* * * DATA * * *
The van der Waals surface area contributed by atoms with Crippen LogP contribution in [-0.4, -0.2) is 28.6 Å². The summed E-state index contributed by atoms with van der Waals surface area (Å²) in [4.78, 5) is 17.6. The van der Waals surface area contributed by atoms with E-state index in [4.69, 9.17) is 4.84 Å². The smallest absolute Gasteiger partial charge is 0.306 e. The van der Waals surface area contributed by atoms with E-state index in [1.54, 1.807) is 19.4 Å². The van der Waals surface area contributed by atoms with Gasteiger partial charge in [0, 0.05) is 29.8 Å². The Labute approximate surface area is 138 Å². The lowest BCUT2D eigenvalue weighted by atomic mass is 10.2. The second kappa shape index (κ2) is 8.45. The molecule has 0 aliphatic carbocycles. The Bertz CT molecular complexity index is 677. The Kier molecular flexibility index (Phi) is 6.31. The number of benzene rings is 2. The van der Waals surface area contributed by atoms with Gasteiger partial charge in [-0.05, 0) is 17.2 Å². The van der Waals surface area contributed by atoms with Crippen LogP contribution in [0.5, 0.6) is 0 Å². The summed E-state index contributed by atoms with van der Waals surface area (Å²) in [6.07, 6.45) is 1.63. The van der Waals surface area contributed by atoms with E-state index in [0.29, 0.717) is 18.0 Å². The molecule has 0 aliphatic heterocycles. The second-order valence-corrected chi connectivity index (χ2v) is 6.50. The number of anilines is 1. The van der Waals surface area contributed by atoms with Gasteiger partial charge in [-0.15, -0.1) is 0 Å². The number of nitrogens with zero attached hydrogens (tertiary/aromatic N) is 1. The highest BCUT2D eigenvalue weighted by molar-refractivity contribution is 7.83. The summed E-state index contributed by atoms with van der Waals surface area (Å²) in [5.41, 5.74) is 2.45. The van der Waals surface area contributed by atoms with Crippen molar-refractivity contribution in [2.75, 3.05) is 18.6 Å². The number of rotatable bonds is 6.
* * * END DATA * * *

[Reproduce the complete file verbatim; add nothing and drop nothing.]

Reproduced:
The van der Waals surface area contributed by atoms with Crippen LogP contribution in [-0.4, -0.2) is 28.6 Å². The summed E-state index contributed by atoms with van der Waals surface area (Å²) in [4.78, 5) is 17.6. The van der Waals surface area contributed by atoms with E-state index in [4.69, 9.17) is 4.84 Å². The smallest absolute Gasteiger partial charge is 0.306 e. The van der Waals surface area contributed by atoms with E-state index in [1.54, 1.807) is 19.4 Å². The van der Waals surface area contributed by atoms with Gasteiger partial charge in [0, 0.05) is 29.8 Å². The Labute approximate surface area is 138 Å². The lowest BCUT2D eigenvalue weighted by atomic mass is 10.2. The second kappa shape index (κ2) is 8.45. The molecule has 0 aliphatic carbocycles. The Bertz CT molecular complexity index is 677. The Kier molecular flexibility index (Phi) is 6.31. The number of benzene rings is 2. The van der Waals surface area contributed by atoms with Gasteiger partial charge in [-0.05, 0) is 17.2 Å². The van der Waals surface area contributed by atoms with Crippen LogP contribution in [0.5, 0.6) is 0 Å². The summed E-state index contributed by atoms with van der Waals surface area (Å²) in [6.07, 6.45) is 1.63. The van der Waals surface area contributed by atoms with E-state index in [0.29, 0.717) is 18.0 Å². The molecule has 0 aliphatic heterocycles. The second-order valence-corrected chi connectivity index (χ2v) is 6.50. The number of anilines is 1. The van der Waals surface area contributed by atoms with Gasteiger partial charge in [-0.15, -0.1) is 0 Å². The number of nitrogens with zero attached hydrogens (tertiary/aromatic N) is 1. The highest BCUT2D eigenvalue weighted by molar-refractivity contribution is 7.83. The summed E-state index contributed by atoms with van der Waals surface area (Å²) in [5.41, 5.74) is 2.45. The van der Waals surface area contributed by atoms with Crippen molar-refractivity contribution in [2.75, 3.05) is 18.6 Å². The number of rotatable bonds is 6.